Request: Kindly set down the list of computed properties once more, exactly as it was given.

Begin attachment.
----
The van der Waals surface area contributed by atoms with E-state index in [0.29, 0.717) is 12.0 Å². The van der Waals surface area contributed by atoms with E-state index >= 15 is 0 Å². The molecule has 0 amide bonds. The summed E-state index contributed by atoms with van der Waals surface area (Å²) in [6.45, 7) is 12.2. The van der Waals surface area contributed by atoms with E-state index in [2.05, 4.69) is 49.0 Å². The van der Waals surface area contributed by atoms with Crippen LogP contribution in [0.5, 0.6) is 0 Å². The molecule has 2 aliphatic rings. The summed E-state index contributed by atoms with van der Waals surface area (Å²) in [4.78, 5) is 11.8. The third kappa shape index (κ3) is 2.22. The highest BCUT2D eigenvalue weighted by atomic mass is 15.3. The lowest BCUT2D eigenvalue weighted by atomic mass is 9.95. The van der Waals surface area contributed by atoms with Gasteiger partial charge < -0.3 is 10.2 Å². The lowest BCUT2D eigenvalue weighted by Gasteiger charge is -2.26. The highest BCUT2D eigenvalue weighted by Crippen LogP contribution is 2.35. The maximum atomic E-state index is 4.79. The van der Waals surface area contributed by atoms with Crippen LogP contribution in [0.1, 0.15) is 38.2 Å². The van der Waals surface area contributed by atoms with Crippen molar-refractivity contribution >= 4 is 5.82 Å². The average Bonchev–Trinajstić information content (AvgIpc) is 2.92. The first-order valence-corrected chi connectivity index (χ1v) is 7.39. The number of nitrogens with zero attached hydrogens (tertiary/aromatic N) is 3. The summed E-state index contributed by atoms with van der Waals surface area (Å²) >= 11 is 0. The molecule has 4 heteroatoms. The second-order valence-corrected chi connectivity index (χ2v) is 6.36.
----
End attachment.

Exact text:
The van der Waals surface area contributed by atoms with E-state index in [0.29, 0.717) is 12.0 Å². The van der Waals surface area contributed by atoms with E-state index >= 15 is 0 Å². The molecule has 0 amide bonds. The summed E-state index contributed by atoms with van der Waals surface area (Å²) in [6.45, 7) is 12.2. The van der Waals surface area contributed by atoms with E-state index in [2.05, 4.69) is 49.0 Å². The van der Waals surface area contributed by atoms with Crippen LogP contribution in [0.5, 0.6) is 0 Å². The molecule has 2 aliphatic rings. The summed E-state index contributed by atoms with van der Waals surface area (Å²) in [4.78, 5) is 11.8. The third kappa shape index (κ3) is 2.22. The highest BCUT2D eigenvalue weighted by atomic mass is 15.3. The lowest BCUT2D eigenvalue weighted by atomic mass is 9.95. The van der Waals surface area contributed by atoms with Gasteiger partial charge < -0.3 is 10.2 Å². The lowest BCUT2D eigenvalue weighted by Gasteiger charge is -2.26. The highest BCUT2D eigenvalue weighted by Crippen LogP contribution is 2.35. The maximum atomic E-state index is 4.79. The van der Waals surface area contributed by atoms with Crippen LogP contribution in [0.1, 0.15) is 38.2 Å². The van der Waals surface area contributed by atoms with Crippen molar-refractivity contribution >= 4 is 5.82 Å². The average Bonchev–Trinajstić information content (AvgIpc) is 2.92. The first-order valence-corrected chi connectivity index (χ1v) is 7.39. The number of nitrogens with zero attached hydrogens (tertiary/aromatic N) is 3. The summed E-state index contributed by atoms with van der Waals surface area (Å²) >= 11 is 0. The molecule has 4 heteroatoms. The second-order valence-corrected chi connectivity index (χ2v) is 6.36.